21 February 2014

Tabloid toxicity

I am very quickly developing a newfound appreciation for the Nation; they’ve been carrying some top-class commentary of late on Eastern Europe. First of all, there was a superb piece by Mr. Alec Luhn in said esteemed publication expressing concern about some of the more insidious elements of the pro-European protests in Independence Square. And a friend of mine from Solidarity Hall, Ms. Grace Potts, has directed me to an interview and to an utterly stunning piece of media criticism by Dr. Stephen Cohen highlighting the disturbing deficiencies in the way Anglo-American media cover Eastern Europe in general, and Russia in particular. It is worth reading the entire article in full, but I would like to quote the main highlight here:
There are notable exceptions, but a general pattern has developed. Even in the venerable New York Times and Washington Post, news reports, editorials and commentaries no longer adhere rigorously to traditional journalistic standards, often failing to provide essential facts and context; to make a clear distinction between reporting and analysis; to require at least two different political or “expert” views on major developments; or to publish opposing opinions on their op-ed pages. As a result, American media on Russia today are less objective, less balanced, more conformist and scarcely less ideological than when they covered Soviet Russia during the Cold War.

The history of this degradation is also clear. It began in the early 1990s, following the end of the Soviet Union, when the US media adopted Washington’s narrative that almost everything President Boris Yeltsin did was a “transition from communism to democracy” and thus in America’s best interests. This included his economic “shock therapy” and oligarchic looting of essential state assets, which destroyed tens of millions of Russian lives; armed destruction of a popularly elected Parliament and imposition of a “presidential” Constitution, which dealt a crippling blow to democratization and now empowers Putin; brutal war in tiny Chechnya, which gave rise to terrorists in Russia’s North Caucasus; rigging of his own re-election in 1996; and leaving behind, in 1999, his approval ratings in single digits, a disintegrating country laden with weapons of mass destruction. Indeed, most American journalists still give the impression that Yeltsin was an ideal Russian leader.

Since the early 2000s, the media have followed a different leader-centric narrative, also consistent with US policy, that devalues multifaceted analysis for a relentless demonization of Putin, with little regard for facts. (Was any Soviet Communist leader after Stalin ever so personally villainized?) If Russia under Yeltsin was presented as having legitimate politics and national interests, we are now made to believe that Putin’s Russia has none at all, at home or abroad—even on its own borders, as in Ukraine.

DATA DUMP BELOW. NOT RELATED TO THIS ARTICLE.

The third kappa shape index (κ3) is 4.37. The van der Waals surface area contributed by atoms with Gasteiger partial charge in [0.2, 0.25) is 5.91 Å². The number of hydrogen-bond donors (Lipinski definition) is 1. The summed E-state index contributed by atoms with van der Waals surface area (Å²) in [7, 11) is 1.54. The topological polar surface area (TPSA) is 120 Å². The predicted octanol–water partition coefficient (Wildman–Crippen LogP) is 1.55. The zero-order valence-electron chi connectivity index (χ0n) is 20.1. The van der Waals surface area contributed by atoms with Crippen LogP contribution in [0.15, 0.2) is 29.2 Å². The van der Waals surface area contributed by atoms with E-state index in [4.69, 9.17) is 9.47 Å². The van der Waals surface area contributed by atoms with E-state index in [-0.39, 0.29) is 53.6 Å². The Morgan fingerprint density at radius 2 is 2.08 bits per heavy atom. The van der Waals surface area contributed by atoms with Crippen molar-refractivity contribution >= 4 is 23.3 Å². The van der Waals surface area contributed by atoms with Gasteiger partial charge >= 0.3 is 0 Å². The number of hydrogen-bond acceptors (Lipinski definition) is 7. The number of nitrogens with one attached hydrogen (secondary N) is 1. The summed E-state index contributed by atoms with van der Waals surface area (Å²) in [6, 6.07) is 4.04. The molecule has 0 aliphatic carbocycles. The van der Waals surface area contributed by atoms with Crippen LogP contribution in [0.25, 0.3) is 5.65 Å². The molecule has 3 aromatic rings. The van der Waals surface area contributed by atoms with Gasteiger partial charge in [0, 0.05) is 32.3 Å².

It is important to realise what is being done in the Western media with regard to Russia, and to realise that it is nothing less than a coordinated campaign of collective defamation against not only the Russian government, but also Russian culture and Russian people. It has been disheartening to say the least to see the wild-eyed rantings of Julia Ioffe and Timothy Snyder, as well as the less polemical but still perennially-wrong ‘decent liberals’ like Walter Russell Mead, elevated in the mainstream of American media-driven discourse to a status of respectability which, very clearly, none of them deserves.

Even when Russian authorities and thinkers prove not to be enemies to the American people, they are portrayed as an existential threat; but it has to be realised (and I hope it will be eventually) that Russia poses a threat only to American hegemonic schemes to shape the world in its image, and not to the American nation as such. (It should also be recognised that not just Russia, but all societies and cultures pointing to pre-modern and post-liberal values, insofar as they are able to successfully articulate those values, also pose such a threat to the Imperium - though not to America herself.) It is indeed a pleasant surprise to see the Nation, of all periodicals, give voice to such insights, but I am very far from complaining! Mr. Luhn and Dr. Cohen, please do keep fighting the good fight!


  1. Yes, it is weird that one has to go to the Nation to see this point of view expressed. Being the husband of the Nation's editor may have something to do with it. And also that Cohen manages to still toe the line on key cultural issues important to Nation readers. I too have been glad to see his writing, but am skeptical (unfortunately) that the Nation will prove in the long run an ally of Christianity or tradition of any sort. Would be only too happy to be proved wrong, however!

  2. Hello, Paul! Many thanks for the comment; and I'm incredibly glad to hear from you!

    I agree, the Nation still very much does have a disconcerting liberal-lifestylist bent on cultural issues. But I was incredibly impressed by these two pieces in particular, which have highlighted pieces of the Ukraine situation that simply weren't getting airtime anywhere else in English-language media. Maybe this is sort of gasping at whatever fresh air I can find. But at the very least, the Nation hasn't gone all-in on the liberal-interventionist project the way, say, the New Republic has in the past ten years or so.

    Please do keep in touch! I hope to hear more from you on FB or on Solidarity Hall!

    All the best,

  3. Thanks Matthew. Nor do I mean to simply diss the Nation altogether. We live in a strange world, where odd bits of truth may appear willy-nilly without regard to milieu. I would love to spend more time writing, less time wage-slaving! Will raise my glass and clink it with your shot glass of vodka to that very thought.